It’s hard to say what makes something surreal finally register as real for people. Consumers are expert at tuning out any noise they don’t want to hear or don’t think pertains to them. With so much commotion surrounding the outbreak of COVID-19, world citizens put on blinders of varying thicknesses so they could squeeze in last-minute work and social engagements before life as we knew it was canceled.
As a globetrotter and two-time brain tumor survivor, I consider myself in the upper echelon of those heeding warnings and calls to social distance and hunker down. I was the first (OK, maybe the second?) of my friends and coworkers to make my circle smaller. I jumped quickly into the “we” culture for collective health. Yet, all around me, people continued to have playdates, meet with friends for coffee at a cafe, and engage in activities that conveyed normality. Some, even within my family, still took public transit (albeit more cautiously) and went to their offices, bars, and crowded restaurants.
In recent weeks, the beach I’m lucky enough to be able to see from my apartment window in Lutry (Lake Leman) was filled with those cautiously walking, running, and enjoying some safe outdoor solace. Until it wasn’t. The wide swath of sand and rocks that was a last bastion of freedom as COVID-19 positives increased is suddenly much less crowded. I have only been outside twice since Sunday, both for quick trips to the village market, both probably unnecessary.
As the beach cleared here at home, some countries sealed their borders while others instituted shutdowns. Now, millions are sheltering in place. The surreal is all too real.
With my partner and dogs across the pond in New England and social media continuing to be my lifeline, I admittedly was aghast when I saw a photo featuring a friend in New York frolicking down the High Line in Chelsea on a recent sunny Sunday as others scurried for toilet paper and other essential supplies. Was she fatalistic or simply naïve? She hadn’t yet accepted the gravity of the pandemic, that much was clear. I gasped out loud when I saw New York Mayor Bill de Blasio (on television) head to a gym, even as he considered issuing a shelter-in-place order.
I find myself judging the choices of others even though just a few days earlier I had bristled at the judgment permeating the grocery store checkout line. It didn’t feel good when I caught a woman glancing at my cart and silently but overtly judging my sustenance selections. I would be lying if I didn’t admit that my inner eyebrow was raised high on seeing the preservative-filled picks of fellow shoppers. We were all checking out one another’s version of what it means to be well-provisioned for a couple of weeks (or far longer) behind closed doors.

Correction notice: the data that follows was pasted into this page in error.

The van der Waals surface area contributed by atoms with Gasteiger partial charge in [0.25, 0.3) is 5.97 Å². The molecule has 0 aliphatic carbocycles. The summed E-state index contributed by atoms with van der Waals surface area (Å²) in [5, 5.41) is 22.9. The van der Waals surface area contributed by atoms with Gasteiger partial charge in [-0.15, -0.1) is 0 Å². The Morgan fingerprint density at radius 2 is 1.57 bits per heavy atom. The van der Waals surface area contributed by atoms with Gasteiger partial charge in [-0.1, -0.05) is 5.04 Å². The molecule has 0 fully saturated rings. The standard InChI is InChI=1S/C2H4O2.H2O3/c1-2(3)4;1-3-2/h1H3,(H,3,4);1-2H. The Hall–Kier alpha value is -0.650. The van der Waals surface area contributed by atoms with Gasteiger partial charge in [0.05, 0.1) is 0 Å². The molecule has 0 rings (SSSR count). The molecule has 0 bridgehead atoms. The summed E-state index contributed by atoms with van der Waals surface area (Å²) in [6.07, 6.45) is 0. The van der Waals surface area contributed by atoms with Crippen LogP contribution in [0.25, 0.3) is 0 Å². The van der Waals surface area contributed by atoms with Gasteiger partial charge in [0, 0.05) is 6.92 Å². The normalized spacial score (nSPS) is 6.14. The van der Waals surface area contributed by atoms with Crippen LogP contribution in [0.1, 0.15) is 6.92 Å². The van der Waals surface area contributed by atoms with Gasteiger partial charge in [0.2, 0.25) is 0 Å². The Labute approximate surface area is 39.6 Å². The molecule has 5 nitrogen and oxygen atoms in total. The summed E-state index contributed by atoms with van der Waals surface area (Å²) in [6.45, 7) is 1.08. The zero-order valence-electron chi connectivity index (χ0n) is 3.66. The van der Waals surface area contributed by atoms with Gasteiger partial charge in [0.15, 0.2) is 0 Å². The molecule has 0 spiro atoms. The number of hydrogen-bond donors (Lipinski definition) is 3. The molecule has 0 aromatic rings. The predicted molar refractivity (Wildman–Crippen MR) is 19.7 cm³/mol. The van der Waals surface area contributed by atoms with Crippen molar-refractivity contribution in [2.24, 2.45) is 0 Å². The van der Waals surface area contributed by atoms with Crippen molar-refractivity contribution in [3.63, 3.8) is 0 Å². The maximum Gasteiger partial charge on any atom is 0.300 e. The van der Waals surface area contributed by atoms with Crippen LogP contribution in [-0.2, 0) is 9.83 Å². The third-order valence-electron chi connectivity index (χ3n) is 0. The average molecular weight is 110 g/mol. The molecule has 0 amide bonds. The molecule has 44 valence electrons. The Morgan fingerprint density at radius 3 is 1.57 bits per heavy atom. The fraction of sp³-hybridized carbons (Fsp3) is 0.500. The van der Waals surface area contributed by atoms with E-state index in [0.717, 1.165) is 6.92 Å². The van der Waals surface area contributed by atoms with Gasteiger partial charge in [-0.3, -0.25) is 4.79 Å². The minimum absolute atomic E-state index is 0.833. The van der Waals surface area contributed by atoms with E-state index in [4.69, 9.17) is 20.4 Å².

Judgment, it seems, gets fuel-injected during pandemics. It’s present always, of course, but it goes into overdrive when we’re feeling shaky about whether our own choices are the right ones. Should I have grabbed more canned soup? How we hoard and hydrate is as scrutinized as our decisions on whether to go out.
There’s no road map to getting through a pandemic. But I think we might all do a bit better if we were to dial back the snark and sanctimonious stares and accept that we all need to cope in our own ways. Nothing good will come from adding nastiness and nativism to the burden we already share. Judgment holds people back. It makes individuals question decisions that were difficult to make — and that it’s likely too late to change. It kicks up bad feelings and generates doubt. You know what will move us forward? Kindness and acceptance. Let’s double down on those. And, for now, excuse me for having packaged chicken tikka, lasagna, and moussaka in my freezer, once a preservative-free domain.